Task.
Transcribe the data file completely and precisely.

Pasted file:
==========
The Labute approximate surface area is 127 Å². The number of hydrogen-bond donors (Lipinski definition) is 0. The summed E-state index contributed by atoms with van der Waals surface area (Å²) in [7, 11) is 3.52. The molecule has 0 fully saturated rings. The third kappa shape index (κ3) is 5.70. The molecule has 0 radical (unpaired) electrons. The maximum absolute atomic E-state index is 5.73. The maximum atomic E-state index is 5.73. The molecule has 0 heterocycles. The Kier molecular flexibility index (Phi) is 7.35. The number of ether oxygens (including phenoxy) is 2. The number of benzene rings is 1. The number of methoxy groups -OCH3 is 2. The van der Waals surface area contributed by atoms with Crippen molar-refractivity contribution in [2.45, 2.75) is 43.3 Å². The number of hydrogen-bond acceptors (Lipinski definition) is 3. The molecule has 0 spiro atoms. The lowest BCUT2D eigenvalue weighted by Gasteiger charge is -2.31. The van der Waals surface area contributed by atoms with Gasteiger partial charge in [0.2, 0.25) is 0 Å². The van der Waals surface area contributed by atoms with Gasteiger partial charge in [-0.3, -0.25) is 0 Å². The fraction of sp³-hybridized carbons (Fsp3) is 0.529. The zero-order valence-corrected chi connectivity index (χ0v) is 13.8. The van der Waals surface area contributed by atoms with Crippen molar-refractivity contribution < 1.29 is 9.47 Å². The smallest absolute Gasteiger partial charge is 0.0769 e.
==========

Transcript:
The Labute approximate surface area is 127 Å². The number of hydrogen-bond donors (Lipinski definition) is 0. The summed E-state index contributed by atoms with van der Waals surface area (Å²) in [7, 11) is 3.52. The molecule has 0 fully saturated rings. The third kappa shape index (κ3) is 5.70. The molecule has 0 radical (unpaired) electrons. The maximum absolute atomic E-state index is 5.73. The maximum atomic E-state index is 5.73. The molecule has 0 heterocycles. The Kier molecular flexibility index (Phi) is 7.35. The number of ether oxygens (including phenoxy) is 2. The number of benzene rings is 1. The number of methoxy groups -OCH3 is 2. The van der Waals surface area contributed by atoms with Crippen molar-refractivity contribution in [2.45, 2.75) is 43.3 Å². The number of hydrogen-bond acceptors (Lipinski definition) is 3. The molecule has 0 spiro atoms. The lowest BCUT2D eigenvalue weighted by Gasteiger charge is -2.31. The van der Waals surface area contributed by atoms with Gasteiger partial charge in [0.2, 0.25) is 0 Å². The van der Waals surface area contributed by atoms with Gasteiger partial charge in [-0.3, -0.25) is 0 Å². The fraction of sp³-hybridized carbons (Fsp3) is 0.529. The zero-order valence-corrected chi connectivity index (χ0v) is 13.8. The van der Waals surface area contributed by atoms with Crippen molar-refractivity contribution < 1.29 is 9.47 Å². The smallest absolute Gasteiger partial charge is 0.0769 e.